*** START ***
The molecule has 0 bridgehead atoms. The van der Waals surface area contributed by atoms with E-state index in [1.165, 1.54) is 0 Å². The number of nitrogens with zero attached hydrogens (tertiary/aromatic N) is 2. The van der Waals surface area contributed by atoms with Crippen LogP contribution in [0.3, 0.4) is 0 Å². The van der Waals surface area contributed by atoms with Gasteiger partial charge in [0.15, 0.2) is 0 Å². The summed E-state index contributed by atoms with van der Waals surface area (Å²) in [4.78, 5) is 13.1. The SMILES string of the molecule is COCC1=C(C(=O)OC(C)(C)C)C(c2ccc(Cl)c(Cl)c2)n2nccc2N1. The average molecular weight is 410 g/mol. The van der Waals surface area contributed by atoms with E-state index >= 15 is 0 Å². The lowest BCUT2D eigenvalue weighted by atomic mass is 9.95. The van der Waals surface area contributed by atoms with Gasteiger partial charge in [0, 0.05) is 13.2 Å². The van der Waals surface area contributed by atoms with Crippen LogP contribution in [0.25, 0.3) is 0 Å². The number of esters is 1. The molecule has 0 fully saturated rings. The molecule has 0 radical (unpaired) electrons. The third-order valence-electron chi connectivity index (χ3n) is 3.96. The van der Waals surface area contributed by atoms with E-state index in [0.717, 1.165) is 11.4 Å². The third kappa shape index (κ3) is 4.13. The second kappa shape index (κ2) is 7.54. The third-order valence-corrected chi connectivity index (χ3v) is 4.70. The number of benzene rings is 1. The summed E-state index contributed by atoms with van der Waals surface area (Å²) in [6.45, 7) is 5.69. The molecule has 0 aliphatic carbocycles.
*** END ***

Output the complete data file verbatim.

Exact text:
The molecule has 0 bridgehead atoms. The van der Waals surface area contributed by atoms with E-state index in [1.165, 1.54) is 0 Å². The number of nitrogens with zero attached hydrogens (tertiary/aromatic N) is 2. The van der Waals surface area contributed by atoms with Crippen LogP contribution in [0.3, 0.4) is 0 Å². The van der Waals surface area contributed by atoms with Gasteiger partial charge in [0.15, 0.2) is 0 Å². The summed E-state index contributed by atoms with van der Waals surface area (Å²) in [4.78, 5) is 13.1. The SMILES string of the molecule is COCC1=C(C(=O)OC(C)(C)C)C(c2ccc(Cl)c(Cl)c2)n2nccc2N1. The average molecular weight is 410 g/mol. The van der Waals surface area contributed by atoms with E-state index >= 15 is 0 Å². The lowest BCUT2D eigenvalue weighted by atomic mass is 9.95. The van der Waals surface area contributed by atoms with Gasteiger partial charge in [0, 0.05) is 13.2 Å². The van der Waals surface area contributed by atoms with Crippen LogP contribution in [0.25, 0.3) is 0 Å². The number of esters is 1. The molecule has 0 fully saturated rings. The molecule has 0 radical (unpaired) electrons. The third-order valence-electron chi connectivity index (χ3n) is 3.96. The van der Waals surface area contributed by atoms with E-state index in [0.717, 1.165) is 11.4 Å². The third kappa shape index (κ3) is 4.13. The second kappa shape index (κ2) is 7.54. The third-order valence-corrected chi connectivity index (χ3v) is 4.70. The number of benzene rings is 1. The summed E-state index contributed by atoms with van der Waals surface area (Å²) in [6.45, 7) is 5.69. The molecule has 0 aliphatic carbocycles.